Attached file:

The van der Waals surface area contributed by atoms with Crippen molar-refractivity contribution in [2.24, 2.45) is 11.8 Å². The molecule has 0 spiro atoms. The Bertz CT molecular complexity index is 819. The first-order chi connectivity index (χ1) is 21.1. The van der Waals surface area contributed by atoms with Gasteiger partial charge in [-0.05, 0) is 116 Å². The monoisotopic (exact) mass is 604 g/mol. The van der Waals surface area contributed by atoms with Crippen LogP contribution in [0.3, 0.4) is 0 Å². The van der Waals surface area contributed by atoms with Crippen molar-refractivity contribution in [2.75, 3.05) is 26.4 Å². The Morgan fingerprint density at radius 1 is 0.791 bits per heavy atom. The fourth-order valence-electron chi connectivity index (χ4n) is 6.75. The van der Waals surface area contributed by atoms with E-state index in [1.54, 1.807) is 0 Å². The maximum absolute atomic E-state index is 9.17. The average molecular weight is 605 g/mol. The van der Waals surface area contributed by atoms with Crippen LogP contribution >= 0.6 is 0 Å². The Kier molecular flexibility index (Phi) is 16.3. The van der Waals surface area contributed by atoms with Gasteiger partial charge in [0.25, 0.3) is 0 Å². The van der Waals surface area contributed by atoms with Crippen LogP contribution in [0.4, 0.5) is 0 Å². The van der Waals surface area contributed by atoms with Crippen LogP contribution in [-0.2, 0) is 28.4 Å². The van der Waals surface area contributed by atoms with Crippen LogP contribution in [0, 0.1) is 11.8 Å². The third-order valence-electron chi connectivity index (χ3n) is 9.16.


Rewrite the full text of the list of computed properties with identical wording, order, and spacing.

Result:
The van der Waals surface area contributed by atoms with Crippen molar-refractivity contribution in [2.24, 2.45) is 11.8 Å². The molecule has 0 spiro atoms. The Bertz CT molecular complexity index is 819. The first-order chi connectivity index (χ1) is 21.1. The van der Waals surface area contributed by atoms with Gasteiger partial charge in [-0.05, 0) is 116 Å². The monoisotopic (exact) mass is 604 g/mol. The van der Waals surface area contributed by atoms with Crippen LogP contribution in [0.3, 0.4) is 0 Å². The van der Waals surface area contributed by atoms with Crippen molar-refractivity contribution in [2.75, 3.05) is 26.4 Å². The Morgan fingerprint density at radius 1 is 0.791 bits per heavy atom. The fourth-order valence-electron chi connectivity index (χ4n) is 6.75. The van der Waals surface area contributed by atoms with E-state index in [1.54, 1.807) is 0 Å². The maximum absolute atomic E-state index is 9.17. The average molecular weight is 605 g/mol. The van der Waals surface area contributed by atoms with Crippen LogP contribution >= 0.6 is 0 Å². The Kier molecular flexibility index (Phi) is 16.3. The van der Waals surface area contributed by atoms with Gasteiger partial charge in [0.25, 0.3) is 0 Å². The van der Waals surface area contributed by atoms with Crippen LogP contribution in [0.4, 0.5) is 0 Å². The van der Waals surface area contributed by atoms with Crippen LogP contribution in [-0.2, 0) is 28.4 Å². The van der Waals surface area contributed by atoms with Crippen LogP contribution in [0, 0.1) is 11.8 Å². The third-order valence-electron chi connectivity index (χ3n) is 9.16.